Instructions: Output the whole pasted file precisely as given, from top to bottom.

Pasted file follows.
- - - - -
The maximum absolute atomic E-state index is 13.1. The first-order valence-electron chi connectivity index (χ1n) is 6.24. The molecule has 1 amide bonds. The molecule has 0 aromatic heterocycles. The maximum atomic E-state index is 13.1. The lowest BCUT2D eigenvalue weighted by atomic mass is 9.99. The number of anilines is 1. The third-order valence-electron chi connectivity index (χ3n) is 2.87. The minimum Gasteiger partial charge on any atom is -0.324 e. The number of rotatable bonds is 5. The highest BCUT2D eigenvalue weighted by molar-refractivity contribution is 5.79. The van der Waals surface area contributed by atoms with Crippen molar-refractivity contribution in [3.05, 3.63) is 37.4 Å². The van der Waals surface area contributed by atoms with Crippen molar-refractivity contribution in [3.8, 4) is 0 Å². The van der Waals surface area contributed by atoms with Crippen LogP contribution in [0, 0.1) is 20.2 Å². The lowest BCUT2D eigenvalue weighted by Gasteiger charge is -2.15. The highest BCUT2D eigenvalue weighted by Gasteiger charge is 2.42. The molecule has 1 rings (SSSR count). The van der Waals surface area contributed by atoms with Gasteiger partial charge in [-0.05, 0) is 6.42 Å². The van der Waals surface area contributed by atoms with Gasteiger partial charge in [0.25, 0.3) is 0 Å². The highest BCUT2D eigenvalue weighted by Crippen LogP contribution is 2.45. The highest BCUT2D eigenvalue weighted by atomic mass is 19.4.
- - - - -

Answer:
The maximum absolute atomic E-state index is 13.1. The first-order valence-electron chi connectivity index (χ1n) is 6.24. The molecule has 1 amide bonds. The molecule has 0 aromatic heterocycles. The maximum atomic E-state index is 13.1. The lowest BCUT2D eigenvalue weighted by atomic mass is 9.99. The number of anilines is 1. The third-order valence-electron chi connectivity index (χ3n) is 2.87. The minimum Gasteiger partial charge on any atom is -0.324 e. The number of rotatable bonds is 5. The highest BCUT2D eigenvalue weighted by molar-refractivity contribution is 5.79. The van der Waals surface area contributed by atoms with Crippen molar-refractivity contribution in [3.05, 3.63) is 37.4 Å². The van der Waals surface area contributed by atoms with Crippen molar-refractivity contribution in [3.8, 4) is 0 Å². The van der Waals surface area contributed by atoms with Crippen LogP contribution in [0, 0.1) is 20.2 Å². The lowest BCUT2D eigenvalue weighted by Gasteiger charge is -2.15. The highest BCUT2D eigenvalue weighted by Gasteiger charge is 2.42. The molecule has 1 rings (SSSR count). The van der Waals surface area contributed by atoms with Gasteiger partial charge in [-0.05, 0) is 6.42 Å². The van der Waals surface area contributed by atoms with Gasteiger partial charge in [0.25, 0.3) is 0 Å². The highest BCUT2D eigenvalue weighted by Crippen LogP contribution is 2.45. The highest BCUT2D eigenvalue weighted by atomic mass is 19.4.